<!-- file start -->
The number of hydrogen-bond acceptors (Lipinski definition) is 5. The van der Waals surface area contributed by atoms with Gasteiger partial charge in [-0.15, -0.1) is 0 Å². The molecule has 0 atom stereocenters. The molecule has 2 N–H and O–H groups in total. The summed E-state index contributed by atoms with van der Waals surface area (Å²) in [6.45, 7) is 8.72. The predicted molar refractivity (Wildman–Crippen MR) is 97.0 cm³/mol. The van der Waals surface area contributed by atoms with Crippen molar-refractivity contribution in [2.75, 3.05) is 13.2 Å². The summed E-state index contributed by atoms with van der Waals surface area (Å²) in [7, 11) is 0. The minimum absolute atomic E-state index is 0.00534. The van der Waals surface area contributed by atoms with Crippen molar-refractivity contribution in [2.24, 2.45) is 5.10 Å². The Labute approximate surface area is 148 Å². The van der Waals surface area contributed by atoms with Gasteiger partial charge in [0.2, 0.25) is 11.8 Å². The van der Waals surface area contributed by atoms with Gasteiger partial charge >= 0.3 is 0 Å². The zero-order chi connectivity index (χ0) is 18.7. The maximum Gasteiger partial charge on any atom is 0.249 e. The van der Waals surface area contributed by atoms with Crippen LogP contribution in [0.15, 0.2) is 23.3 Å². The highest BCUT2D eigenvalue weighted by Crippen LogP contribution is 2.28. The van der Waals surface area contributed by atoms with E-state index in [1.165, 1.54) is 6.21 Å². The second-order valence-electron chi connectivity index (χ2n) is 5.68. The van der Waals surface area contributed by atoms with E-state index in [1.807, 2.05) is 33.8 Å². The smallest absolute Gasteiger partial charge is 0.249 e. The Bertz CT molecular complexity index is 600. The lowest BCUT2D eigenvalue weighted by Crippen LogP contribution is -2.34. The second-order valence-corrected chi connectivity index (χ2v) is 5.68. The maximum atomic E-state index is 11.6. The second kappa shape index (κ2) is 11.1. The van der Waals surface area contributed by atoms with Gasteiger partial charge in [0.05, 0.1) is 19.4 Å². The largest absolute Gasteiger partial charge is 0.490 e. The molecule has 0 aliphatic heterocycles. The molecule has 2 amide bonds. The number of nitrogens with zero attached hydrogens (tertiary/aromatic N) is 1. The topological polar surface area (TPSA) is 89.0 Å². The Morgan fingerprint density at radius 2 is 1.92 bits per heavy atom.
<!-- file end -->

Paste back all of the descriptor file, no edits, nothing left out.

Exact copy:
The number of hydrogen-bond acceptors (Lipinski definition) is 5. The van der Waals surface area contributed by atoms with Gasteiger partial charge in [-0.15, -0.1) is 0 Å². The molecule has 0 atom stereocenters. The molecule has 2 N–H and O–H groups in total. The summed E-state index contributed by atoms with van der Waals surface area (Å²) in [6.45, 7) is 8.72. The predicted molar refractivity (Wildman–Crippen MR) is 97.0 cm³/mol. The van der Waals surface area contributed by atoms with Crippen molar-refractivity contribution in [2.75, 3.05) is 13.2 Å². The summed E-state index contributed by atoms with van der Waals surface area (Å²) in [7, 11) is 0. The minimum absolute atomic E-state index is 0.00534. The van der Waals surface area contributed by atoms with Crippen molar-refractivity contribution in [2.24, 2.45) is 5.10 Å². The Labute approximate surface area is 148 Å². The van der Waals surface area contributed by atoms with Gasteiger partial charge in [0.2, 0.25) is 11.8 Å². The van der Waals surface area contributed by atoms with Gasteiger partial charge >= 0.3 is 0 Å². The zero-order chi connectivity index (χ0) is 18.7. The maximum Gasteiger partial charge on any atom is 0.249 e. The van der Waals surface area contributed by atoms with Crippen LogP contribution in [0.15, 0.2) is 23.3 Å². The highest BCUT2D eigenvalue weighted by Crippen LogP contribution is 2.28. The van der Waals surface area contributed by atoms with E-state index in [1.165, 1.54) is 6.21 Å². The second-order valence-electron chi connectivity index (χ2n) is 5.68. The van der Waals surface area contributed by atoms with E-state index in [1.807, 2.05) is 33.8 Å². The smallest absolute Gasteiger partial charge is 0.249 e. The Bertz CT molecular complexity index is 600. The lowest BCUT2D eigenvalue weighted by Crippen LogP contribution is -2.34. The second-order valence-corrected chi connectivity index (χ2v) is 5.68. The maximum atomic E-state index is 11.6. The second kappa shape index (κ2) is 11.1. The van der Waals surface area contributed by atoms with Gasteiger partial charge in [0.05, 0.1) is 19.4 Å². The largest absolute Gasteiger partial charge is 0.490 e. The molecule has 0 aliphatic heterocycles. The molecule has 2 amide bonds. The number of nitrogens with zero attached hydrogens (tertiary/aromatic N) is 1. The topological polar surface area (TPSA) is 89.0 Å². The Morgan fingerprint density at radius 2 is 1.92 bits per heavy atom.